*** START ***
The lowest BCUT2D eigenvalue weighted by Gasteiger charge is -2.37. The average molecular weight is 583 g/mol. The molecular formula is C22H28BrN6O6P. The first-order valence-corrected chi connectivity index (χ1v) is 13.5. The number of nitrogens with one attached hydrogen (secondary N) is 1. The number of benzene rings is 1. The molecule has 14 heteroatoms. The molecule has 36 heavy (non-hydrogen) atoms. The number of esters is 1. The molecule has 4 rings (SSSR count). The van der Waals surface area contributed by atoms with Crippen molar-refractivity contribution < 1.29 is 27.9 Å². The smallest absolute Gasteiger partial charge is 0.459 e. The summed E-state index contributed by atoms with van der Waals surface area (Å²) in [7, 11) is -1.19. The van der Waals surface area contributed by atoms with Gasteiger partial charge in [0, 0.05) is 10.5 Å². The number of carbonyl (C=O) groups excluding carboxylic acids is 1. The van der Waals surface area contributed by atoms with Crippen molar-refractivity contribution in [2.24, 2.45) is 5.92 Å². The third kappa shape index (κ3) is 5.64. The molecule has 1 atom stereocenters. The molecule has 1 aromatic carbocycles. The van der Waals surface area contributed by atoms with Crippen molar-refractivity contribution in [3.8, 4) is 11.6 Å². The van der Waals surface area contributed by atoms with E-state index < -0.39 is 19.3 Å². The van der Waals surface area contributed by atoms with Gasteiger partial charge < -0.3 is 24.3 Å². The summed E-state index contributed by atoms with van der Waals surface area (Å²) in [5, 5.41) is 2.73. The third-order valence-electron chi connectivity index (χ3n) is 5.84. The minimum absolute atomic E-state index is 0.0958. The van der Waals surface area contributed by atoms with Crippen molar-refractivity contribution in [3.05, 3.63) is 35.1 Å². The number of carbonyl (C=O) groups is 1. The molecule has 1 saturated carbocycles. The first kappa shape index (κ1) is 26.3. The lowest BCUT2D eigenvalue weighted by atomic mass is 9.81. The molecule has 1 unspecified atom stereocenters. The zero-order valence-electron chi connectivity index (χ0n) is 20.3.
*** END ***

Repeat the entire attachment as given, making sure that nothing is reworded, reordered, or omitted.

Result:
The lowest BCUT2D eigenvalue weighted by Gasteiger charge is -2.37. The average molecular weight is 583 g/mol. The molecular formula is C22H28BrN6O6P. The first-order valence-corrected chi connectivity index (χ1v) is 13.5. The number of nitrogens with one attached hydrogen (secondary N) is 1. The number of benzene rings is 1. The molecule has 14 heteroatoms. The molecule has 36 heavy (non-hydrogen) atoms. The number of esters is 1. The molecule has 4 rings (SSSR count). The van der Waals surface area contributed by atoms with Crippen molar-refractivity contribution < 1.29 is 27.9 Å². The smallest absolute Gasteiger partial charge is 0.459 e. The summed E-state index contributed by atoms with van der Waals surface area (Å²) in [7, 11) is -1.19. The van der Waals surface area contributed by atoms with Gasteiger partial charge in [0, 0.05) is 10.5 Å². The number of carbonyl (C=O) groups excluding carboxylic acids is 1. The van der Waals surface area contributed by atoms with Crippen molar-refractivity contribution in [2.24, 2.45) is 5.92 Å². The third kappa shape index (κ3) is 5.64. The molecule has 1 atom stereocenters. The molecule has 1 aromatic carbocycles. The van der Waals surface area contributed by atoms with Crippen molar-refractivity contribution in [3.8, 4) is 11.6 Å². The van der Waals surface area contributed by atoms with E-state index < -0.39 is 19.3 Å². The van der Waals surface area contributed by atoms with Gasteiger partial charge < -0.3 is 24.3 Å². The summed E-state index contributed by atoms with van der Waals surface area (Å²) in [5, 5.41) is 2.73. The third-order valence-electron chi connectivity index (χ3n) is 5.84. The minimum absolute atomic E-state index is 0.0958. The van der Waals surface area contributed by atoms with Crippen molar-refractivity contribution in [3.05, 3.63) is 35.1 Å². The number of carbonyl (C=O) groups is 1. The molecule has 1 saturated carbocycles. The first kappa shape index (κ1) is 26.3. The lowest BCUT2D eigenvalue weighted by atomic mass is 9.81. The molecule has 1 unspecified atom stereocenters. The zero-order valence-electron chi connectivity index (χ0n) is 20.3.